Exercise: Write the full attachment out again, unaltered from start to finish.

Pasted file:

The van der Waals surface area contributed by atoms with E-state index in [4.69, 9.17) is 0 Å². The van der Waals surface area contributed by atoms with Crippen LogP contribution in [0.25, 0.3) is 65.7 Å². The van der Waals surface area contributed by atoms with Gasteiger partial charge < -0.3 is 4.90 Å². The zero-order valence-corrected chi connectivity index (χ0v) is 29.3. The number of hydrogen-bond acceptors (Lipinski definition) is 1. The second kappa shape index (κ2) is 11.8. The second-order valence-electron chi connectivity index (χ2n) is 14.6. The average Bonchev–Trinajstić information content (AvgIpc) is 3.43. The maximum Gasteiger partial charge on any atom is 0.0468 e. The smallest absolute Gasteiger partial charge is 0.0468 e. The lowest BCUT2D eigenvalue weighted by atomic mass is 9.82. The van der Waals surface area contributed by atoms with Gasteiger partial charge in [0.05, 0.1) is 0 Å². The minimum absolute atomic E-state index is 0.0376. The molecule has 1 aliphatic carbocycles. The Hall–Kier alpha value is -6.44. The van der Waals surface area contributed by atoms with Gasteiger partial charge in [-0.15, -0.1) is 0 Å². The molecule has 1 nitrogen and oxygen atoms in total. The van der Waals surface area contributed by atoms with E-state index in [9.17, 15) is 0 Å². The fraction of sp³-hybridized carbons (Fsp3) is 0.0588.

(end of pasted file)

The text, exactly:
The van der Waals surface area contributed by atoms with E-state index in [4.69, 9.17) is 0 Å². The van der Waals surface area contributed by atoms with Crippen LogP contribution in [0.25, 0.3) is 65.7 Å². The van der Waals surface area contributed by atoms with Gasteiger partial charge < -0.3 is 4.90 Å². The zero-order valence-corrected chi connectivity index (χ0v) is 29.3. The number of hydrogen-bond acceptors (Lipinski definition) is 1. The second kappa shape index (κ2) is 11.8. The second-order valence-electron chi connectivity index (χ2n) is 14.6. The average Bonchev–Trinajstić information content (AvgIpc) is 3.43. The maximum Gasteiger partial charge on any atom is 0.0468 e. The smallest absolute Gasteiger partial charge is 0.0468 e. The lowest BCUT2D eigenvalue weighted by atomic mass is 9.82. The van der Waals surface area contributed by atoms with Gasteiger partial charge in [0.05, 0.1) is 0 Å². The minimum absolute atomic E-state index is 0.0376. The molecule has 1 aliphatic carbocycles. The Hall–Kier alpha value is -6.44. The van der Waals surface area contributed by atoms with Gasteiger partial charge in [-0.15, -0.1) is 0 Å². The molecule has 1 nitrogen and oxygen atoms in total. The van der Waals surface area contributed by atoms with E-state index in [9.17, 15) is 0 Å². The fraction of sp³-hybridized carbons (Fsp3) is 0.0588.